Is XML the Future of UI Development?
Microsoft is betting heavily on a new XML based language called Extensible Application Markup Language (XAML). For traditional Windows developers, this is leveraged through Windows Presentation Foundation (WPF). WPF looks a lot like ASP.NET in that one language, XAML, is used for presentation while another, C# or VB, is used for event handling in a code-behind file.
Aside from the technological differences, XAML radically changes the development cycle for user interface design. User interface specialists and graphic artists can use XAML editors such as Expression Blend or ZAM 3D to create the user interfaces, then turn the files over to developers using Visual Studio. No longer will developers work from non-interactive screenshots put together in Visio or Photoshop, at least in theory. Judging by the rather mixed success of the ASP.NET, the effectiveness of this is questionable, but at least the potential is there.
One thing to note about the XAML technologies is that the designers don’t really exist yet in a finished form. Expression Blend is currently a release candidate, and Visual Studio won’t have anything more than a CTP until VS Orcas hits beta later this year.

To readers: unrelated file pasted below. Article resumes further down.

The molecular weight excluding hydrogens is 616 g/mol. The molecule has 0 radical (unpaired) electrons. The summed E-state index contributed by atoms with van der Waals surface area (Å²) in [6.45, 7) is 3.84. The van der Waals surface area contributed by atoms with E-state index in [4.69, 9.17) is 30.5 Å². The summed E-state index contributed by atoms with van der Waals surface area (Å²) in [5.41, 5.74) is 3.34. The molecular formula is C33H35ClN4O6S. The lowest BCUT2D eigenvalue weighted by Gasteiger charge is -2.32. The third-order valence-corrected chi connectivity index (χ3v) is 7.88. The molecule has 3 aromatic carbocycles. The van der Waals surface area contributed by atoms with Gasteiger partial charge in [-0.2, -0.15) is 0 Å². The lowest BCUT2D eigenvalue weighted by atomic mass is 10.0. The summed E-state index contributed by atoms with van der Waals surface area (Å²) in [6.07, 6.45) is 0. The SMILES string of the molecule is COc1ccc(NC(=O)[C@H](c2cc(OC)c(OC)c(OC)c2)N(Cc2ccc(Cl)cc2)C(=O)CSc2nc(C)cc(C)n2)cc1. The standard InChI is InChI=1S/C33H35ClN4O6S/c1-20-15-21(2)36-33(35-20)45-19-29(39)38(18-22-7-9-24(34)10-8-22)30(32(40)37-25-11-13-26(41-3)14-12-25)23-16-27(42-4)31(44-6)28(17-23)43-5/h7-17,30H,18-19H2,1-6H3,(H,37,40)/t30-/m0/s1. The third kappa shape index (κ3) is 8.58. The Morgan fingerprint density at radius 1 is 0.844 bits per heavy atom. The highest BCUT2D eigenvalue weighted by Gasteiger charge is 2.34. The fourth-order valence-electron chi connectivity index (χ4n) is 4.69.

This reliance on a specific browser is what may ultimately sink Gran Paradiso. Unlike the cross-platform runtimes used by WPF/E and Apollo, which hopefully the users won’t have to think about, Firefox is a highly visible frame that takes away screen space from the application itself. And if the user prefers Internet Explorer, Safari, or Opera, they may be agitated about having to use Firefox.
XML is better
Re: XML is better
What about XUL?
I think there is one more underestimated platform: Yahoo.Widgets, it offers since version 4.0 a embedded sqlite database. Also if look over the DOM Reference I think it could be possible to create a great UI also for bigger applications.
XUL leads on combination of technology and opennes
Re: What about XUL?
So as Thunderbird.
Songbird is promising.
Has XUL yet reached the tipping point? Does not seem so. Reminds me lisp. The best solution ever. But...
Re: XML is better
With XML-based layouts, the XML itself provides the structure so you don't have to rely on fragile and mostly undocumented coding conventions.
Of course that assumes that someone takes the time to build a decent set of tools. If all you are doing is hand-editing XML instead of hand-editing source code, then you haven't gained anything.
Olav Maassen, Liz Keogh & Chris Matts Mar 08, 2014